Diversity takes many shapes or forms, and it’s important not only to track more obvious factors such as demographic or cultural diversity but also cognitive diversity. Diversity brings benefits of agility, adaptability, and creativity. It also shows a commitment to personal skill and experience and promotes a willingness to overcome hiring biases.

To measure diversity, it is typical for organisations to track representation, promotion, and retention rates at different levels of the organisation, leverage exit interviews and encourage employee feedback in performance reviews.

Agility 


The ability to adapt quickly, confidently, and effectively is key to a powerful organisational culture, helping to cope and thrive in a time of disruption. Employees should be able to adapt to the changing environment, knowing that leadership supports each level of operations as shifts occur.

Measuring this trait means shifting a focus to outcomes rather than output, using third-party employee analytics apps and surveys to analyse how comfortable teams are with adapting to changes, outcomes from training programs, processes for introducing new technologies and operational processes, and tracking this consistency and commitment at each level of the organisation.

Accountability and transparency 


Any improvement in organisational culture requires a clear, coherent commitment to authentically standing by these beliefs and values. Too often, changes in organisational culture feel like lip service rather than meaningful transformation.

Measuring accountability and transparency is key to measuring whether organisational culture is making a real impact, and can include tracking data regarding social corporate responsibility commitments, analysing interpersonal relationships and employee behaviours, and so forth. This can take the form of utilising employee culture analytics tools and holding employee reviews.

The future of corporate culture analytics tools


One of the reasons why measuring organisational culture is so complex, is because humans are exceptionally nuanced. Every member of an organisation has their own skills, experiences and values - and therefore are all likely to respond differently to an organisation’s culture. What may hinder one person’s progress may cause others to thrive.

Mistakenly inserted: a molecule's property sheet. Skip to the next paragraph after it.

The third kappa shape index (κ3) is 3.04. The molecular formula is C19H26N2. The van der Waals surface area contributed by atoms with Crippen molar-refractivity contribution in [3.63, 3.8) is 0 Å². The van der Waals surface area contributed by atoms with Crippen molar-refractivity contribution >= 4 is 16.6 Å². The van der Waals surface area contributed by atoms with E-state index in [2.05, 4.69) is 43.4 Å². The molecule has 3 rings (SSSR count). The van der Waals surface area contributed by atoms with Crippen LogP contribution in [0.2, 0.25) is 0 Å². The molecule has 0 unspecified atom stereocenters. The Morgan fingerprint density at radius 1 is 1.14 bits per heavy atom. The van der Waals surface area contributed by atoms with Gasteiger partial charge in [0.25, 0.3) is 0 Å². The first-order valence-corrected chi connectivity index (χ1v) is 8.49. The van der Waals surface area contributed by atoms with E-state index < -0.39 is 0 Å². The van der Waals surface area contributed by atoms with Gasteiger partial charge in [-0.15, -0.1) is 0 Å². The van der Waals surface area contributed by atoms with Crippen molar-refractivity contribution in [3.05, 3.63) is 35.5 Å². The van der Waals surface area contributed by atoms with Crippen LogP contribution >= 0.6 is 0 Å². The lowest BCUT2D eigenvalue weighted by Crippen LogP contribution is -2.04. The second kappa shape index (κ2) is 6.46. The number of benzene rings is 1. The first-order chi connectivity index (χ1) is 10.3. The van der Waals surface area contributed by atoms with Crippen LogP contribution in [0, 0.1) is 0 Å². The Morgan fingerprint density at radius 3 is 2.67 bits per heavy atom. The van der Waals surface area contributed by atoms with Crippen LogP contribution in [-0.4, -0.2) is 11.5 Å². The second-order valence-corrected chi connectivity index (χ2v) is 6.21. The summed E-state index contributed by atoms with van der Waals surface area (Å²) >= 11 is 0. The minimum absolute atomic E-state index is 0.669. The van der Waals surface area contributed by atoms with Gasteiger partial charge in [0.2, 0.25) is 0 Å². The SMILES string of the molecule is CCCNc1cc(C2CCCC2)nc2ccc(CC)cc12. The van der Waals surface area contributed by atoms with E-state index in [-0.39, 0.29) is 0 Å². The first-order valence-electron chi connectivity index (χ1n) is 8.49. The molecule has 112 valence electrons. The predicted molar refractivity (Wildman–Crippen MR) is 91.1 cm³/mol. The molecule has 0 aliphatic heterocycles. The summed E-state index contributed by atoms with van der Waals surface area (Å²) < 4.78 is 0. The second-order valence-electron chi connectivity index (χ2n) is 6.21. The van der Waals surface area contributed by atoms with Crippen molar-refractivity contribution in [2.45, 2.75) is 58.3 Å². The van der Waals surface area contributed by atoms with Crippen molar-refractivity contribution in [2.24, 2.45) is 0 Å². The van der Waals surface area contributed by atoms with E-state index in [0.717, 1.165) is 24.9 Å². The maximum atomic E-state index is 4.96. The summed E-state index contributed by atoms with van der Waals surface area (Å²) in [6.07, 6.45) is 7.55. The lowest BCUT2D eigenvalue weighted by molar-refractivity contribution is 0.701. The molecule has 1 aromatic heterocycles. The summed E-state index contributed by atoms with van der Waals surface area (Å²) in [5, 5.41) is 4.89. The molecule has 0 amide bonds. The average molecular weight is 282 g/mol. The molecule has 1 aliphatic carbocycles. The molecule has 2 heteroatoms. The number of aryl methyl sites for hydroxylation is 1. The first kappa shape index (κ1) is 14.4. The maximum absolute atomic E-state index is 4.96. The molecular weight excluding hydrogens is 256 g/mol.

With this in mind, not to mention what may be a complex set of metrics and influences, measuring company culture can be a daunting task. For instance, it often involves gathering large volumes of data to be collected and crunched with the hope of it providing some kind of actionable insight.


With the advances in technology such as AI and machine learning, it’s possible to collect more data from more sources and use it more accurately than ever before. It allows Human Resources teams to turn organisational culture into another practical and actionable metric to track the health of the organisation and those within it, transforming data into meaningful results that drive refinement and success.

This was a guiding principle behind the creation of Totem. Rather than simply relying on sluggish surveys, we wanted to help leaders understand the extent to which employees feel part of a team, as well as helping them identify ‘influencers’ who best embody a company’s values. This can be seen in our Culture Insights, an employee experience analytics platform that uses machine learning and language analysis to deliver greater insight into factors such as employee engagement and morale – all in real-time.


The Totem platform provides a dedicated space for workplace culture, helping teams to connect and giving leaders the insights they need to improve morale, engagement and long-term success. Request a demo today to find out more or get started for free here.